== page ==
Posts Tagged: CompuTrans 3000



Thought Experiment: The CompuTrans 3000

Don't touch the CompuTrans 3000. Image by flickr user Don DeBold.

Because we haven’t done one of these in a while; a Thought Experiment:

In the not-too-distant future a group of transit geeks invent the CompuTrans 3000*. It is the world’s most advanced method of analyzing and predicting the success or failure of a planned transit initiative based upon a series of metrics. It quickly establishes a name for itself given its near-perfect track record.

Very soon, the CompuTrans 3000’s inventors decide to open it up to the entire world by creating an online portal for it. Suddenly, any transit geek, planner, politician, community advocate, academic or anyone else interested has the opportunity to present their armchair transit plan to CT3 (as his nickname becomes) and have it vetted by the greatest known analytical tool ever yet marshalled in the industry.

Here’s the catch: You can use CompuTrans 3000 for free, but your idea – and it’s score – gets posted online in a leaderboard comparing the relative merits of one concept against another in a given geographic area.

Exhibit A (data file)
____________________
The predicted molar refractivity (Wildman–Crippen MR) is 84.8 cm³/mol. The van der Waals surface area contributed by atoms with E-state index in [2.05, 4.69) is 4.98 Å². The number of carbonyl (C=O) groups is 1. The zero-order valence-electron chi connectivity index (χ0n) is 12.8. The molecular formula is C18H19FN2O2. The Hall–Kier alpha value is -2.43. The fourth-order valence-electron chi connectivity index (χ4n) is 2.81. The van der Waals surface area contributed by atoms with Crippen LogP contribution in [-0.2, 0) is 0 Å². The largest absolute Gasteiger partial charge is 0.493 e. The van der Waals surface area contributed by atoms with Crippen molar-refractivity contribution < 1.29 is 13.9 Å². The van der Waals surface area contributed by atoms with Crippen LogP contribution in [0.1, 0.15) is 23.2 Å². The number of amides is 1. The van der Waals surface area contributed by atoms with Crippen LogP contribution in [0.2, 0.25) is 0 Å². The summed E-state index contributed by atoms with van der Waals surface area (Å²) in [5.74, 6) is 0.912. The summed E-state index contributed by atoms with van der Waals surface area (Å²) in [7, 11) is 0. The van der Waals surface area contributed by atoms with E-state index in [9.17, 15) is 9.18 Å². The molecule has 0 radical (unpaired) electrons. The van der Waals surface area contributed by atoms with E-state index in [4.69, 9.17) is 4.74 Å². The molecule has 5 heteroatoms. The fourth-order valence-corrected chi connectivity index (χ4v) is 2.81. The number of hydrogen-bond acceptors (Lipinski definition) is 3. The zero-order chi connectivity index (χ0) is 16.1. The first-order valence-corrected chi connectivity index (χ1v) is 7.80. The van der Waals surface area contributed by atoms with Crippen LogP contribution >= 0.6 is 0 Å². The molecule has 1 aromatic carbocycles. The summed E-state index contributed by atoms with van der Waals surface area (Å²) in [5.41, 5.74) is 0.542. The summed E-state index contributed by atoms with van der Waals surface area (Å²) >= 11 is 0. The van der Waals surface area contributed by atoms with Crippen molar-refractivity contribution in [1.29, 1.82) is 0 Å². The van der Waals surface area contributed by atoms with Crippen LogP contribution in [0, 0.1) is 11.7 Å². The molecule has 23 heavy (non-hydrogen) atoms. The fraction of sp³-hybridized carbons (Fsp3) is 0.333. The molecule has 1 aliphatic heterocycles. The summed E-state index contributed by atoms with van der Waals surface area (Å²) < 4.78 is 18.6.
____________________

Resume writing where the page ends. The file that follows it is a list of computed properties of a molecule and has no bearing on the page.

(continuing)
In City X, the three plans that sit atop the leaderboard are:

  • A plan by the city’s own transit agency that receives a score of 74%
  • A plan by a noted transportation academic that receives a score of 78%
  • A plan by an anonymous individual, group or business that receives a score of 94%

Which plan will City X’s transit agency choose to undertake, understanding that they have absolutely zero obligation to follow the prescribed actions of the CompuTrans 3000?

The answer, I suspect, says more about you and your relationship to the city you live in than anything else – and that’s the point.

There is, of course, no such thing as the CompuTrans 3000 and there likely isn’t to be such a thing any time in the near or distant future. But by imagining a world where the quality of a plan can be rationally analyzed fully completely, we’re freed to explore the very real reasons why the best plan might not be be selected for implementation.

And those reasons might be more important than the plan itself.

* Note: The CompuTrans 3000 was invented by the same people who developed the CableRailyGyroCopter

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